Canagliflozin, an SGLT2 inhibitor, corrects glycemic dysregulation in TallyHO model of T2D but only partially prevents bone deficits.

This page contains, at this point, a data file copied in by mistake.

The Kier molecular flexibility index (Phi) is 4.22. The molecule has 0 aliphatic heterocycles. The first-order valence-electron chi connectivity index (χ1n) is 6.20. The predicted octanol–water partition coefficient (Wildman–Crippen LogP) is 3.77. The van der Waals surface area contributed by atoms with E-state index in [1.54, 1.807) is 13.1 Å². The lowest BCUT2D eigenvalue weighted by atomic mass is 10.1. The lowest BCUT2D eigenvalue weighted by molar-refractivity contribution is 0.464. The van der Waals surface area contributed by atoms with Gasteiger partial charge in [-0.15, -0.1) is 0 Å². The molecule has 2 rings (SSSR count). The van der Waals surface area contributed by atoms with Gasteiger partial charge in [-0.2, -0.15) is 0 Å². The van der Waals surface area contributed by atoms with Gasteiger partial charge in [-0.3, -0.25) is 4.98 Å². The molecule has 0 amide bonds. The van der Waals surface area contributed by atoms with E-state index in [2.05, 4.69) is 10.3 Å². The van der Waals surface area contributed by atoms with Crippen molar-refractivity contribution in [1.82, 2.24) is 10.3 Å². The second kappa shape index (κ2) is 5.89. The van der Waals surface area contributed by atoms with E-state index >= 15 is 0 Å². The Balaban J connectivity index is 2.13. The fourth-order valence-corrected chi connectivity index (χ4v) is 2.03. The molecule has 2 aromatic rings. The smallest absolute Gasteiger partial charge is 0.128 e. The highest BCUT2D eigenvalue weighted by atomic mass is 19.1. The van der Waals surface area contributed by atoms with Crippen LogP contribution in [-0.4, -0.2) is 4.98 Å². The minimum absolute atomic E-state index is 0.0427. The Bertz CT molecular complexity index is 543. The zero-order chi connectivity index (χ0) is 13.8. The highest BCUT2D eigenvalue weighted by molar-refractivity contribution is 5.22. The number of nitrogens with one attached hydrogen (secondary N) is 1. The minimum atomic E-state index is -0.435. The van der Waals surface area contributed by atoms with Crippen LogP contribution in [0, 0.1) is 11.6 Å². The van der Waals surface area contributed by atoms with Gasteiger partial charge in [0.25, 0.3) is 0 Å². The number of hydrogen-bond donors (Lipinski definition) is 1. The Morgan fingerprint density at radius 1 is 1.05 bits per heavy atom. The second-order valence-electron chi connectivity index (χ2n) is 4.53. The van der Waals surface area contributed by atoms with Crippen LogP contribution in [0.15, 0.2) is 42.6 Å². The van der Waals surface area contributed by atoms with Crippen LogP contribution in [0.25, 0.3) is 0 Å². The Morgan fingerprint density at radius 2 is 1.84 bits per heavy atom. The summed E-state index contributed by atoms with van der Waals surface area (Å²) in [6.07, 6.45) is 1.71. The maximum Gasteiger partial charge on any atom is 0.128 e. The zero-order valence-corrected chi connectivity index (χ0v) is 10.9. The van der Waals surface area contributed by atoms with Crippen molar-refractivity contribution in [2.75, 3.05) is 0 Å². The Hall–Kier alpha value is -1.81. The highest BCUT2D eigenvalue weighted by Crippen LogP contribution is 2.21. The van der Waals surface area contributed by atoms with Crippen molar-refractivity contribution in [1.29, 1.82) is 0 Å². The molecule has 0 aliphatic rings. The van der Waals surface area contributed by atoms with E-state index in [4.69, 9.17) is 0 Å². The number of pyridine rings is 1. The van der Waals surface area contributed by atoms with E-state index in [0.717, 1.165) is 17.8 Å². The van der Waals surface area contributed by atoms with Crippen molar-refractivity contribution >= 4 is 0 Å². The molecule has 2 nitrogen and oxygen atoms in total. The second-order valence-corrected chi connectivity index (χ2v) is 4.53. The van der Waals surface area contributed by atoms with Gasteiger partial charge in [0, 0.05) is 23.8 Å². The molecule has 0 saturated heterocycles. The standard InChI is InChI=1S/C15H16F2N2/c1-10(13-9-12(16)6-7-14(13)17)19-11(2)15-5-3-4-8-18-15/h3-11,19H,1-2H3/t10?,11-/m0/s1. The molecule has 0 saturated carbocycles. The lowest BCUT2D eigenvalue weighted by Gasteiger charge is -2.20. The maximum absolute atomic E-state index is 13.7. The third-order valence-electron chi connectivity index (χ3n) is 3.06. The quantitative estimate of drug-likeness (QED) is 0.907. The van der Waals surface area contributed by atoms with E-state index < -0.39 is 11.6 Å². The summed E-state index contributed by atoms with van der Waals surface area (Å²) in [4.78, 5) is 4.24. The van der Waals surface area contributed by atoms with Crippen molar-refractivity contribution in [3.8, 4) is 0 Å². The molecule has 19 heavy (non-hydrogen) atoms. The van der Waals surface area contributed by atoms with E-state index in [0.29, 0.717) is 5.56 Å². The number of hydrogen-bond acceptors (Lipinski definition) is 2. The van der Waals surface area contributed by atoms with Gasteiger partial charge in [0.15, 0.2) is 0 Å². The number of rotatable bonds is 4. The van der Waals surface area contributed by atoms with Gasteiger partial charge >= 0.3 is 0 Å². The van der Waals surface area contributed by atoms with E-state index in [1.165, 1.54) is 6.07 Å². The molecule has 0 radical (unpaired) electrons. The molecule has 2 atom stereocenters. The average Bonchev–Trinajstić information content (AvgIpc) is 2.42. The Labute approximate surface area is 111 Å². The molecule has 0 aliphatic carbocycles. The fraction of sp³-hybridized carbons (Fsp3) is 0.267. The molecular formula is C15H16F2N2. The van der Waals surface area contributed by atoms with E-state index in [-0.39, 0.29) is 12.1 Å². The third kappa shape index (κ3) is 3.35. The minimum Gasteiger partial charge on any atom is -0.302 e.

Higher fracture risk in type 2 diabetes (T2D) is attributed to disease-specific deficits in micro-structural and material properties of bone, although the primary cause is not yet established. The TallyHO (TH) mouse is a polygenic model of early-onset T2D and obesity analogous to adolescent-onset T2D in humans. Due to incomplete penetrance of the phenotype, ~25% of male TH mice never develop hyperglycemia, providing a strain-matched, non-diabetic control. Utilizing this model of T2D, we examined the impact of glucose-lowering therapy with canagliflozin (CANA) on diabetic bone. Male TH mice with or without hyperglycemia (High BG, Low BG) were monitored from ~8 to 20 weeks of age, and compared to age-matched, male, TH mice treated with CANA from ~8 to 20 weeks of age. At 20 weeks, untreated TH mice with high BG [High BG: 687±106 mg/dL] exhibited lower body mass, decrements in cortical bone of the femur (decreased cross-sectional area and thickness; increased porosity) and in trabecular bone of the femur metaphysis and L6 vertebra (decreased bone volume fraction, thickness, and tissue mineral density), as well as decrements in cortical and vertebral bone strength (decreased yield force and ultimate force) when compared to untreated TH mice with low BG [Low BG: 290±98 mg/dL; p<0.0001]. CANA treatment was metabolically advantageous, normalizing body mass, BG and HbA1c to values comparable to the Low BG group. With drug-induced glycemic improvement, cortical area and thickness were significantly higher in the CANA than in the High BG group, but deficits in strength persisted with lower yield force and yield stress (partially independent of bone geometry) in the CANA group. Additionally, CANA only partially prevented the T2D-related loss in trabecular bone volume fraction. Taken together, these findings suggest that the ability of CANA to lower glucose and normalized glycemic control ameliorates diabetic bone disease but not fully.Copyright © 2020. Published by Elsevier Inc.